Life Doesn’t Suck—How To Break Past Routine, And Live Spontaneously


I’ve often wished that life was more exciting.

I wish it were more thrilling—like it is in the movies. In books. Especially these past few years. Growing older, I’ve realized how dull daily life has gotten to be. Heck—as an experiment, I’ve even started recording the hourly interactions I’ve made all throughout the course of the day, and at the end of the week I had planned to compare all seven daily recordings, hoping to spot some variance, or lack thereof. On day three, I trudged through half of the day, and tucked the notebook back into my bag. There was no point in continuing.

Leafing through the last couple pages of the book, the truth was already evident—I was living the same day over, over, and over again. What was the point in recording the rest of the days’ ‘events’? I already knew what was ahead of me. That was certain.

I am an individual—valuable, cherished, loved. I am an individual, with my own erratic creativity. My own quirks. I gravitate towards my own esoteric quips, comrades, dreams. So, how is it that I practically live the same schedule as six-hundred million other human beings? How strange that we all complain about the weekly grind, then collapse into Sundays with a sigh and an apprehensive yearning for more?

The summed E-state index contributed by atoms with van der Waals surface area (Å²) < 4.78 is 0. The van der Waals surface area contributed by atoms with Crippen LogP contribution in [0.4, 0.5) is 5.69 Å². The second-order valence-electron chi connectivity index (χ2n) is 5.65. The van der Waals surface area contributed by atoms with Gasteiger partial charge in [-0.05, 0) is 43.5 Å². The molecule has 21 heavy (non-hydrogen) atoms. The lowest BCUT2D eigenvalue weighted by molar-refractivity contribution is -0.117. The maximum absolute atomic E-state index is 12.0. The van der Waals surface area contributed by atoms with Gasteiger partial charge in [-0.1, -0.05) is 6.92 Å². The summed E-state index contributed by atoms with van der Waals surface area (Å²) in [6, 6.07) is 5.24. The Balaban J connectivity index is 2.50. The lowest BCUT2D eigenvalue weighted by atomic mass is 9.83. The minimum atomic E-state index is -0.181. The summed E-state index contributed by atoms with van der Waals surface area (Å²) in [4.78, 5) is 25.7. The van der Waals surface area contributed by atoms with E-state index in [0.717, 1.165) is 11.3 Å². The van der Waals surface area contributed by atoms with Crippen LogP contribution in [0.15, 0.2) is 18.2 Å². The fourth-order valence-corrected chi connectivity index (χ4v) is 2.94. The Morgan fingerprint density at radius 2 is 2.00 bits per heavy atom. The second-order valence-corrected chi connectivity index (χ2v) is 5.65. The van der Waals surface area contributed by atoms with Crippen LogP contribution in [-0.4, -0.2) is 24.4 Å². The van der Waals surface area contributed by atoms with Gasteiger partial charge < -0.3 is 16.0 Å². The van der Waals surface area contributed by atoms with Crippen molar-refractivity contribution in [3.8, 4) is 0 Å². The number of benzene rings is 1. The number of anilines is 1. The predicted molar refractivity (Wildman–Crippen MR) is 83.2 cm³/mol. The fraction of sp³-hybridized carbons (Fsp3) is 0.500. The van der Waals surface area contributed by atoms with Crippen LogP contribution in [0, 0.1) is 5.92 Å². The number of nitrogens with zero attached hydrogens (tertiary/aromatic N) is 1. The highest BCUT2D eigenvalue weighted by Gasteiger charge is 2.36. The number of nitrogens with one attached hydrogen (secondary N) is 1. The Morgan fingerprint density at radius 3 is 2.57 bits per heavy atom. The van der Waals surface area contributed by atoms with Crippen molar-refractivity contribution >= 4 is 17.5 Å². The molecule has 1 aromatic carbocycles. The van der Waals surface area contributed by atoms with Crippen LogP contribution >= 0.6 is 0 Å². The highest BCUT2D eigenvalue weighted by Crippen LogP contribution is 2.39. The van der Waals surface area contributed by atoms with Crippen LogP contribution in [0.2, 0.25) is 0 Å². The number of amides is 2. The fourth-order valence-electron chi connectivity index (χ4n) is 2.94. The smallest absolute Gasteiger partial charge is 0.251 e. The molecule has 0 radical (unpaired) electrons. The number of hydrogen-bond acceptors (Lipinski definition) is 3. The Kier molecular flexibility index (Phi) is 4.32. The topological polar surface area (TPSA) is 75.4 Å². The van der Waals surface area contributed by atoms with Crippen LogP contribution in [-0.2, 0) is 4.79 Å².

Life was meant to be more than this. There, I said it. Otherwise, how could there be movies this stifling, novels this engaging—characters created from the real-life imaginings of people, just like us?

We should not stay confined. We should not stay conformed. Do not adhere to the hushed, unrelenting law of ‘living solely for the weekends’—at this rate, you’ll be wheezing on your deathbed before you can even process this article. We are spontaneous, free-spirited beings—organization is a necessity for survival, but when it comes to living and dreaming, it is true to say that some things are best left turbulent in possibility. Let not our feeble aspirations be sequestered behind some mental barricade. You want excitement? Freedom? A good story not only to tell, but to live?

How about we take a step back. Let’s look at this from a familiar, objective viewpoint, a shifted perspective.

Just like the character in your favorite television series, this is you: just your Average Joe. If you’re a student, you’re a student—you get loads of homework, you hate Mondays. Some of your teachers are cool, and you love seeing your friends. You work hard, sweat and bleed through it all. University awaits!

This description could apply to thousands. Most of you may realize that once upon a time, you fell into this generic five-sentence biography. Now, here is another.